Do new things as consistently as possible. Part of the incredible nature of the brain is that it loves patterns and predicting. Whatever information you feed it, it will use to predict and create sensation and changes in the metabolic rate that we then perceive as emotion. If you feed your brain new experiences, new knowledge, new places, new people, you can change the way you feel. Coming from a place of looking for anything to make me better, I decided that if I’m in a new city and I now have to power to explore on a whim, I must make a commitment to myself to do just that. Every week, I explore a new part of town, go on a run somewhere I haven’t, drive to a town on the coast, or - hopefully soon in the future - a national park I’ve never been to. New things have a twofold impact. First, they change the way our mind predicts, which impacts that energy expenditure in the body, which sends signals to the brain that we are socialized to perceive as emotions. Second, new experiences remind us of how very small we are, how very vast the world is, and how insignificant any moments of discomfort or challenge are in the grand scheme of this gift of a life we get to live. It is incredibly humbling to realize the these tiny circumstances we have placed ourselves in are just one of many many many ways of being. In fact, the ways of being are limitless and so is the possibility of what we can feel. I have flair for the dramatic, thank you acting school, and so the change in my circumstances needed to be drastic. I also was inhabiting a very low energetic and emotional space that required a seismic shift. Taking a new way to work wasn’t doing it for me. Trying a new class wasn’t shifting my mindset the way I thought it would. Meeting new people, involving myself in new relationships - no matter how fulfilling they continue to be- was only the smallest of bandaids for the larger problem of living in a way that was unsustainable. I needed a complete overhaul, a redo, and I found it in moving and committing to a life of consistent exploration. In that way, I see every side to the story. My perspective is widened. My heart is more empathetic and forgiving of the fact that we are all human, deeply flawed, and just trying to do the best we can out here.

Show up. The rest will happen because you are creating the space for magic. This is the scariest, sometimes most challenging, first step.  We’ve got to show up for anything to happen.  Over my short lifetime, I’ve encountered thoughts and feelings that have told me to hide myself from opportunity.  It is safer to only half-invest the self into something. If it doesn’t work out and all of you is involved, doesn’t that mean that somehow all of you is inadequate?  It feels good to be chosen. It feels good to fit in. There is a sense of belonging that comes from it, but if you have to hide parts of who you are - read: show up as only half of you- then it’s safe to say that is not the place where you belong. So often, what we think we need is actually what we want and that is informed largely by ego. Showing up fully is the first step to letting go of the need for validation from the outside. It is a commitment to being present and allowing the path that is most in alignment with our true selves to reveal itself to us. It’s a strong defense mechanism, only half showing up- or even not showing up at all. Honestly, I am not here to tell you that investing all of yourself into something means that if things don’t work out it hurts less. In fact, quite the opposite. What I do know is that if you don’t put everything you’ve got into what you are doing, you will never be fulfilled.  There will be a part of you, perhaps a small part, that will always wonder “what if”. Very obviously, I have some deep rooted issues with commitment, but I’m learning that those fears stem from commitment issues regarding myself.  I’m not committed to my own happiness or fullness or success. I have not committed to showing up for myself fully, without expectation. The moment I said, “fuck the expectations. Fuck what I think is supposed to happen. Fuck this idea of what happiness should be. Fuck this idea of who I should be,” the world opened up to me. I saw more possibilities, more opportunities, more freedom.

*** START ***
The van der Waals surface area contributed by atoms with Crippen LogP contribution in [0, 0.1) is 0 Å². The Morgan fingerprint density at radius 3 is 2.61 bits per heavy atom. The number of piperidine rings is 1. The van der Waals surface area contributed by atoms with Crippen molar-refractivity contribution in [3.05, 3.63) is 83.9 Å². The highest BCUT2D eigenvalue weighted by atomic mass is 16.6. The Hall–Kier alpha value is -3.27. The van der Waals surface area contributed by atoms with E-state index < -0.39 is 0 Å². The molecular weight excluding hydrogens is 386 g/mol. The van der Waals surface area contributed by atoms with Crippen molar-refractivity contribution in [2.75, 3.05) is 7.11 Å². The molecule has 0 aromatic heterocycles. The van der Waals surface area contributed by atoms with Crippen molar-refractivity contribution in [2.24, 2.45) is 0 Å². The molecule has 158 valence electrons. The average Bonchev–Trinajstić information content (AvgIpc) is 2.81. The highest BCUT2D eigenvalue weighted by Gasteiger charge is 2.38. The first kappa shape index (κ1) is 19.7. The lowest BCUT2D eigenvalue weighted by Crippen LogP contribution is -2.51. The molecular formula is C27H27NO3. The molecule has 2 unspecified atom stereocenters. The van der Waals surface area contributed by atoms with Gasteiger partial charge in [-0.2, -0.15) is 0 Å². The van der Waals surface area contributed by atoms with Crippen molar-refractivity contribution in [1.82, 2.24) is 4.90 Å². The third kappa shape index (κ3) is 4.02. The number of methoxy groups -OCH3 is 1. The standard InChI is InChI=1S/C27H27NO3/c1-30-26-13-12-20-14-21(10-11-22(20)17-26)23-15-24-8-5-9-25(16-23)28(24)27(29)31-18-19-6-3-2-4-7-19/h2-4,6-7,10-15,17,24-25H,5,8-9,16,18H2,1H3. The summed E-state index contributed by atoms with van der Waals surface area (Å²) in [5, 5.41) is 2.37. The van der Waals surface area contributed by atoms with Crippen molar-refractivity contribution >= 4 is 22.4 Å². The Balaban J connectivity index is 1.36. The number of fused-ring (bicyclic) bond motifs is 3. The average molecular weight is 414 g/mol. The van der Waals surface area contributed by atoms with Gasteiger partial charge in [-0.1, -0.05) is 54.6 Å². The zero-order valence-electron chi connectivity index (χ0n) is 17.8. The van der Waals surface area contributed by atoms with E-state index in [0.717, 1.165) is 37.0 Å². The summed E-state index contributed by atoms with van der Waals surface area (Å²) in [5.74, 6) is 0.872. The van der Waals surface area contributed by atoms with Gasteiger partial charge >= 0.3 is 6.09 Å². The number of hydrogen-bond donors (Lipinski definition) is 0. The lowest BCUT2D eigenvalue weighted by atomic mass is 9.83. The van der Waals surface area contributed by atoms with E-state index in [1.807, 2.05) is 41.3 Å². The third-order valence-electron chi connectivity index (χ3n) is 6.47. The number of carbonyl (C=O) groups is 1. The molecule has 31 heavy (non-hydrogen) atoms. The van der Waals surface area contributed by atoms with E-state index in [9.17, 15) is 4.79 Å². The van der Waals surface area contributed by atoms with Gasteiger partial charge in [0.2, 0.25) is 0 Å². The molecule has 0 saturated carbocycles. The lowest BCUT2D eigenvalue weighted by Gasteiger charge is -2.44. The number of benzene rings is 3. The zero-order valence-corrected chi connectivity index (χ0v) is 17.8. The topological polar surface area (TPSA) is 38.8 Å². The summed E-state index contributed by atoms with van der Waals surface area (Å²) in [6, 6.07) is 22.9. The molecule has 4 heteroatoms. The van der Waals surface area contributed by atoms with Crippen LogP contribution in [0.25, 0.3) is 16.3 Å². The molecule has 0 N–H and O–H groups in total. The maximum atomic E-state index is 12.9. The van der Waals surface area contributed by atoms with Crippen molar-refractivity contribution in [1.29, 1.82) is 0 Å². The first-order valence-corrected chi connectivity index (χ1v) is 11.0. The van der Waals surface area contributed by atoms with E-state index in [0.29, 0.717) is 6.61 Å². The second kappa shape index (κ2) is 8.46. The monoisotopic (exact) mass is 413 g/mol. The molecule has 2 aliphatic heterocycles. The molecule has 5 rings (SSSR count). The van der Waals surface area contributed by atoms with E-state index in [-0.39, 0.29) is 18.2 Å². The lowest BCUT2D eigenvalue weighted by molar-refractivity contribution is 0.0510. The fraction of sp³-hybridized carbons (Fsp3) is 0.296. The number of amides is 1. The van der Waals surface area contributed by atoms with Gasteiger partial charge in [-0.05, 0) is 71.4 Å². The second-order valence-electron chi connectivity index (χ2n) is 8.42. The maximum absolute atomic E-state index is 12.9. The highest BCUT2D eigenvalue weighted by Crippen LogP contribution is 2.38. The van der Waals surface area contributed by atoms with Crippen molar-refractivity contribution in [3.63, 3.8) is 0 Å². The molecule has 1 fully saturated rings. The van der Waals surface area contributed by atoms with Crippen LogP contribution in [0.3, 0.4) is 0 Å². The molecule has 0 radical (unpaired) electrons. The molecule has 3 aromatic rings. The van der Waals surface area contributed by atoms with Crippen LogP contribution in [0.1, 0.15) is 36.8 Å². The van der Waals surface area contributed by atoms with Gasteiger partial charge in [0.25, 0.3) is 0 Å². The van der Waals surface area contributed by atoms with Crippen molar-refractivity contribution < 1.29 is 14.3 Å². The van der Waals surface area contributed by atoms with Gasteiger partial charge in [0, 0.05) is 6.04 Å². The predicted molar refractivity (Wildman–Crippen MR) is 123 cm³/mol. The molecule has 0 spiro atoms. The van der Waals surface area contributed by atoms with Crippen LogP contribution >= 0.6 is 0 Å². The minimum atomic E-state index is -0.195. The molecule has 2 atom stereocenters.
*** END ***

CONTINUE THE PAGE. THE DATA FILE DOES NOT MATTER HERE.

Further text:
New York is a place of magic and energy unlike any other city. I was so lucky to call it home for a time. Returning made me realize how ready I was to go and how right this move out West is for me. It's natural to experience anxiety about returning to a place or a person or an experience that carried such weight for a long stretch of time. Fear will tell you to keep running away because confronting the uncomfortable is, at best, a challenge. Most people don't like confrontation. If you return with courage, humility, and no expectations, you may perhaps discover, like I did, that the bad won't last forever. The bad ending doesn't have to define the path of the relationship going forward. Leaving made me realize how deeply in love I am with New York, the people, the energy, the culture, the passion. It will always be in my heart, a place that I can go back to whenever I need to, but it is not my forever home. Whatever perceived wounds I have from that tumultuous relationship are healing beautifully. And maybe, just maybe, they weren't wounds at all. Just the growing pains of one soul trying to expand beyond the confinements of time and space.